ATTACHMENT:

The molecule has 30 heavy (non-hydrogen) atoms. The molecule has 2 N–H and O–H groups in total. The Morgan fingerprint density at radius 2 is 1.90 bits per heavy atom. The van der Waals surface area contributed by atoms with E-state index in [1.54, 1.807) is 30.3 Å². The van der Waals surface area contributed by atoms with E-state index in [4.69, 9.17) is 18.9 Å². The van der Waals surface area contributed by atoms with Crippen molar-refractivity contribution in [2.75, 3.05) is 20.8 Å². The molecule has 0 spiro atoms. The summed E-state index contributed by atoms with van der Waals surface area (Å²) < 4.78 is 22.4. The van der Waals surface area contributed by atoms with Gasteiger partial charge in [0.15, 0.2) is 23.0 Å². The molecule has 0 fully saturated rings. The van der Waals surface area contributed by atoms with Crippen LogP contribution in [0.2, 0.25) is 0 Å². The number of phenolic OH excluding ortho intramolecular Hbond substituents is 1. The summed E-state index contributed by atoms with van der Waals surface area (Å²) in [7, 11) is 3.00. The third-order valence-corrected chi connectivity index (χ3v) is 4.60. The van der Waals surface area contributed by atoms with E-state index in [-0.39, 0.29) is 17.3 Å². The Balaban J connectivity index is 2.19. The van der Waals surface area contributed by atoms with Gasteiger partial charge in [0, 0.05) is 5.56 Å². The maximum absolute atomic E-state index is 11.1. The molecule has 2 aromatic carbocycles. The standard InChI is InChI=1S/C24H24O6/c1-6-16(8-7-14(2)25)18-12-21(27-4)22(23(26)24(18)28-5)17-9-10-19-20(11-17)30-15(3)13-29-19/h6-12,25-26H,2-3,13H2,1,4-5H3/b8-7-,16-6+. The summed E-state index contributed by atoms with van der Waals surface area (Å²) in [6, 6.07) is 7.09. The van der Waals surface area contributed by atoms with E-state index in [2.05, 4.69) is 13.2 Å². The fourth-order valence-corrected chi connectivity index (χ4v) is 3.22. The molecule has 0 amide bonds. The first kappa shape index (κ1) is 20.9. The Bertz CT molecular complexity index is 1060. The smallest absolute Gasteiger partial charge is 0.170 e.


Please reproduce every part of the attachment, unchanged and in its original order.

The molecule has 30 heavy (non-hydrogen) atoms. The molecule has 2 N–H and O–H groups in total. The Morgan fingerprint density at radius 2 is 1.90 bits per heavy atom. The van der Waals surface area contributed by atoms with E-state index in [1.54, 1.807) is 30.3 Å². The van der Waals surface area contributed by atoms with E-state index in [4.69, 9.17) is 18.9 Å². The van der Waals surface area contributed by atoms with Crippen molar-refractivity contribution in [2.75, 3.05) is 20.8 Å². The molecule has 0 spiro atoms. The summed E-state index contributed by atoms with van der Waals surface area (Å²) < 4.78 is 22.4. The van der Waals surface area contributed by atoms with Gasteiger partial charge in [0.15, 0.2) is 23.0 Å². The molecule has 0 fully saturated rings. The van der Waals surface area contributed by atoms with Crippen LogP contribution in [0.2, 0.25) is 0 Å². The number of phenolic OH excluding ortho intramolecular Hbond substituents is 1. The summed E-state index contributed by atoms with van der Waals surface area (Å²) in [7, 11) is 3.00. The third-order valence-corrected chi connectivity index (χ3v) is 4.60. The van der Waals surface area contributed by atoms with E-state index in [-0.39, 0.29) is 17.3 Å². The Balaban J connectivity index is 2.19. The van der Waals surface area contributed by atoms with Gasteiger partial charge in [0, 0.05) is 5.56 Å². The maximum absolute atomic E-state index is 11.1. The molecule has 2 aromatic carbocycles. The standard InChI is InChI=1S/C24H24O6/c1-6-16(8-7-14(2)25)18-12-21(27-4)22(23(26)24(18)28-5)17-9-10-19-20(11-17)30-15(3)13-29-19/h6-12,25-26H,2-3,13H2,1,4-5H3/b8-7-,16-6+. The summed E-state index contributed by atoms with van der Waals surface area (Å²) in [6, 6.07) is 7.09. The van der Waals surface area contributed by atoms with E-state index in [2.05, 4.69) is 13.2 Å². The fourth-order valence-corrected chi connectivity index (χ4v) is 3.22. The molecule has 0 amide bonds. The first kappa shape index (κ1) is 20.9. The Bertz CT molecular complexity index is 1060. The smallest absolute Gasteiger partial charge is 0.170 e.